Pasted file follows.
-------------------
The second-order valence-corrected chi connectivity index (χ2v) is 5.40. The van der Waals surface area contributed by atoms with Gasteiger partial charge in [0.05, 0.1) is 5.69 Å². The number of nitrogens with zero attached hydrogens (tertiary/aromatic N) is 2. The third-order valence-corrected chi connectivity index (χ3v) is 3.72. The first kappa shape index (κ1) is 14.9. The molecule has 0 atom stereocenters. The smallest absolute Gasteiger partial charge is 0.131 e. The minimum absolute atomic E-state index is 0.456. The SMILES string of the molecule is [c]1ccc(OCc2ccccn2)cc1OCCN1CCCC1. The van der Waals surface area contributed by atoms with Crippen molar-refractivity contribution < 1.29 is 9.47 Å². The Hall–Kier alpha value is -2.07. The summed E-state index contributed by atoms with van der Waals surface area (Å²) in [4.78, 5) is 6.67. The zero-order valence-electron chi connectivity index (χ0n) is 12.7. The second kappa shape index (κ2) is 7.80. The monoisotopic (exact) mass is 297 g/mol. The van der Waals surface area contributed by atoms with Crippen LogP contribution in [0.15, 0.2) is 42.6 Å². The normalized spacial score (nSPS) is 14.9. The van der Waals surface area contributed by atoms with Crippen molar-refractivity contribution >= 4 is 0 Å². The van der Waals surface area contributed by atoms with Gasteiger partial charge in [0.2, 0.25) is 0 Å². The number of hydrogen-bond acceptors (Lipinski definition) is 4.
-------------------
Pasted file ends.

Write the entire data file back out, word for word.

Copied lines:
The second-order valence-corrected chi connectivity index (χ2v) is 5.40. The van der Waals surface area contributed by atoms with Gasteiger partial charge in [0.05, 0.1) is 5.69 Å². The number of nitrogens with zero attached hydrogens (tertiary/aromatic N) is 2. The third-order valence-corrected chi connectivity index (χ3v) is 3.72. The first kappa shape index (κ1) is 14.9. The molecule has 0 atom stereocenters. The smallest absolute Gasteiger partial charge is 0.131 e. The minimum absolute atomic E-state index is 0.456. The SMILES string of the molecule is [c]1ccc(OCc2ccccn2)cc1OCCN1CCCC1. The van der Waals surface area contributed by atoms with Crippen molar-refractivity contribution < 1.29 is 9.47 Å². The Hall–Kier alpha value is -2.07. The summed E-state index contributed by atoms with van der Waals surface area (Å²) in [4.78, 5) is 6.67. The zero-order valence-electron chi connectivity index (χ0n) is 12.7. The second kappa shape index (κ2) is 7.80. The monoisotopic (exact) mass is 297 g/mol. The van der Waals surface area contributed by atoms with Crippen LogP contribution in [0.15, 0.2) is 42.6 Å². The normalized spacial score (nSPS) is 14.9. The van der Waals surface area contributed by atoms with Crippen molar-refractivity contribution >= 4 is 0 Å². The van der Waals surface area contributed by atoms with Gasteiger partial charge in [0.2, 0.25) is 0 Å². The number of hydrogen-bond acceptors (Lipinski definition) is 4.